'It is difficult to believe a PhD can be brainwashed to join terrorists'
When somebody like Syed Suheel says this, you stop and listen to his story
- Published 24.02.19, 3:30 AM
- Updated 24.02.19, 3:30 AM
- 3 mins read
Syed Suheel has earned his right to speak on Kashmiris, their education and the anxieties that haunt them as well as their families back home.
He had been forced to drop out of a technical course, trek 30km through terrain on lockdown and eventually reach a metropolis 2,000km away to pursue a course in social work.
Suheel, 22, hails from Pulwama but the event that uprooted him predates the attack that killed 40 CRPF personnel last week. Suheel said he had to pull out of a diploma course in electrical engineering at a Srinagar-based college and move to Mumbai in the aftermath of the upheaval over the killing of militant Burhan Wani in July 2016.
Now, with students from the Valley facing attacks in some parts of the country after the February 14 Pulwama terror strike and being forced to return home, Suheel feels the backlash would further alienate Kashmiri youths.
“It is unbearable for me to think that someone will discriminate against me because of the state I come from,” said Suheel, whose family owns an apple orchard.
The troubles faced by a Kashmiri begin when he is a student and continued even after he has completed his education, pointed out Suheel, a student of the College of Social Work, Nirmala Niketan, in Mumbai.
“It is often said students and youths are brainwashed. There are PhD degree-holders without jobs in Kashmir. It is difficult to believe a PhD degree-holder can be brainwashed to join terrorists,” Suheel said.
“Students from Kashmir are forced to go to other states because of either lack of good colleges or colleges remaining closed for months because of curfews and hartals. The syllabus often cannot be completed.”
“Like students from other parts of the country, we too want to complete our education and build our careers, but we have to go elsewhere because of the turmoil in our home state. Returning home with incomplete education can have disastrous effects,” Suheel added.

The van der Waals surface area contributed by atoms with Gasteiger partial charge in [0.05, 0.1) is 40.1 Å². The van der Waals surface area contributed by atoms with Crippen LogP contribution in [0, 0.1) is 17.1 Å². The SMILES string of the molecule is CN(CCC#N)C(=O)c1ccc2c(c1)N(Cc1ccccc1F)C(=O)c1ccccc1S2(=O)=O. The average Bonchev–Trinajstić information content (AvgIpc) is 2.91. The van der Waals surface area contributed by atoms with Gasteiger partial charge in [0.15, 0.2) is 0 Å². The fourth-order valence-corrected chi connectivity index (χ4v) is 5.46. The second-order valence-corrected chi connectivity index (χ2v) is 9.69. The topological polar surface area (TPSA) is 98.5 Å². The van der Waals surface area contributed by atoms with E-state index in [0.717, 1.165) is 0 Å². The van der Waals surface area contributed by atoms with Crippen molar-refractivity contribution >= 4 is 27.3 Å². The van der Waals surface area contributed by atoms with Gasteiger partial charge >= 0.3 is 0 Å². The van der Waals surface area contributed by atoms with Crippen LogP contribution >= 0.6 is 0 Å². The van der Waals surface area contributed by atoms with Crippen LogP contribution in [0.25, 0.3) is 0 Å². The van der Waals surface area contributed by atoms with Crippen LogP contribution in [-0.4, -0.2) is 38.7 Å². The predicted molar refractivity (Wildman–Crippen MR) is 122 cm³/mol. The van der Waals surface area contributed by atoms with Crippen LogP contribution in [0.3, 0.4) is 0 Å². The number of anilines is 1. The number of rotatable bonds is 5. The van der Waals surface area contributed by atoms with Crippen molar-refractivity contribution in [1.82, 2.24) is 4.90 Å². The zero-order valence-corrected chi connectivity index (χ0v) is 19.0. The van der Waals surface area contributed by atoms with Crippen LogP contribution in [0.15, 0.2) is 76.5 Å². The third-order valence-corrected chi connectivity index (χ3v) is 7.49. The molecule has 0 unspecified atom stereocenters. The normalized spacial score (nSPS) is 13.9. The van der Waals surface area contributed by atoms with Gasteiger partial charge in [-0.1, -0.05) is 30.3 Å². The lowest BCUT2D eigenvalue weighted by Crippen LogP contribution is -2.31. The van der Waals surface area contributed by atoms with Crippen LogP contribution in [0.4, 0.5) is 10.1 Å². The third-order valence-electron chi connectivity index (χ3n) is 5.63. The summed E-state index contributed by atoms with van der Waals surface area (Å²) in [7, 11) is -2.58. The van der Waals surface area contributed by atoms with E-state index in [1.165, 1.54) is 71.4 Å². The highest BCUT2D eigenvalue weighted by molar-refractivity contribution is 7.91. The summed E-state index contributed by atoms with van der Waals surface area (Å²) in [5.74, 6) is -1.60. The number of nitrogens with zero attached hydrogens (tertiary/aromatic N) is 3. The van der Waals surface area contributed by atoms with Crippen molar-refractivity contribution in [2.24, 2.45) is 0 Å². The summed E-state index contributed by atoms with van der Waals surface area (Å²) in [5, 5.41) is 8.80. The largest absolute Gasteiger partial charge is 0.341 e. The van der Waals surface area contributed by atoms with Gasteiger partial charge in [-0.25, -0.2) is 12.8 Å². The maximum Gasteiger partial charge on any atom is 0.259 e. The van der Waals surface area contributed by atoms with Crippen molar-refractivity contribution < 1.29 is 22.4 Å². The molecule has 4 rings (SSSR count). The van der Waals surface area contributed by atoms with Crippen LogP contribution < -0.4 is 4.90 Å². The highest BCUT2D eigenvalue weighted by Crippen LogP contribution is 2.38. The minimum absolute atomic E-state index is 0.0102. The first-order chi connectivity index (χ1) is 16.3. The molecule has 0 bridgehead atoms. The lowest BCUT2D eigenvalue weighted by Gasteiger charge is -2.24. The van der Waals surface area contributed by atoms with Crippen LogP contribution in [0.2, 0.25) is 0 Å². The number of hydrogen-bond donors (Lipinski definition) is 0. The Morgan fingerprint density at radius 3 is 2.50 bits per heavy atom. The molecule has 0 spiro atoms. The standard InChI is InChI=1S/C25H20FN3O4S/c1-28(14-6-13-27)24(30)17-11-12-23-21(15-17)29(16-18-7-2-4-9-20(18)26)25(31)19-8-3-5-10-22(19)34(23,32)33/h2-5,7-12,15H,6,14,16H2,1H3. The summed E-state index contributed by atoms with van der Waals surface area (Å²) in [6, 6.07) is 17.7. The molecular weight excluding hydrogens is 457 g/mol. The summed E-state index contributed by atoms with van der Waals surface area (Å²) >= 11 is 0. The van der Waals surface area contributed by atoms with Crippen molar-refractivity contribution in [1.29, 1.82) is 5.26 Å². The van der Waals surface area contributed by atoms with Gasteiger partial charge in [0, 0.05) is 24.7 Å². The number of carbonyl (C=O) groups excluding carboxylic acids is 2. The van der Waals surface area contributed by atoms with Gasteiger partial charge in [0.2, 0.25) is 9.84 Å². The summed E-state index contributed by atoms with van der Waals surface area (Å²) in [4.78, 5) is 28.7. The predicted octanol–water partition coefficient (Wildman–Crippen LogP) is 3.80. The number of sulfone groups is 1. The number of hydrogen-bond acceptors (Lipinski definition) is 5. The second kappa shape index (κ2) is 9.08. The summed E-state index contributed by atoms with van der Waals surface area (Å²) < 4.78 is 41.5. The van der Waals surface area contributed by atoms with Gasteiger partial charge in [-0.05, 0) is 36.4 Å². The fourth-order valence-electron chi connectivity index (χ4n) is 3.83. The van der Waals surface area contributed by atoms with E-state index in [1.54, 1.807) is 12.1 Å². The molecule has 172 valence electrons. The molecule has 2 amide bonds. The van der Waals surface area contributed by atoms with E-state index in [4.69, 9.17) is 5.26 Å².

On August 13, 2016, Suheel went against the wishes of his family and well-wishers to embark on a new life. He walked 30km because of a curfew, imposed following violent protests over Hizb-ul-Mujahideen commander Wani’s death, and then to Jammu for his onward journey to Mumbai for a degree in social work.
He said his college in Srinagar had been shut indefinitely during the 2016 summer unrest. “Food was in short supply. I was involved in community service and decided to quit engineering and get a degree in social work.
In between supplying food from villages to towns and helping children injured in pellet attacks, I applied for a (central government) scholarship and got it,” Suheel said.
He said staying outside their home state for prolonged periods was another problem faced by Kashmiri students.
“For two months (after coming to Mumbai) I had zero contact with my family. Even now although I call them every day, a video call is possible only once a month or in 20 days since Internet services often remain suspended there,” he said.
Without Internet services, wire transfer of money is not possible and Kashmiri students often have to fend for themselves. “I took up a catering job to earn some money. This city (Mumbai) has given me a lot,” he said.
Students staying elsewhere and their families back home in Kashmir turn anxious whenever there is unrest in the Valley and attacks trigger repercussions in other parts of the country.
“No one has taken into account the toll that the disturbance is taking on the mental health of our people and the behavioural crisis it is causing. My parents are always scared,” he said.
On Thursday, a day after some Kashmiri students were assaulted in Maharashtra’s Yavatmal, Suheel was at Mumbai’s KC College for a condolence meeting organised by the Citizens for Justice and Peace that was attended by Justices (retd) Hosbet Suresh and Abhay Thipsay, actors Jaaved Jaaferi and Mona Ambegaonkar, rights activist Teesta Setalvad and others.
“Many had warned me against attending the condolence meet. But I felt I had to make my voice heard,” he said.
After completing his course, Suheel wants to be involved in development projects back home.
“Our problems are different from the rest of the country. I want to set up a college and a university back home where students can attend classes without disruptions. They don’t have to go outside to complete their studies,” he said.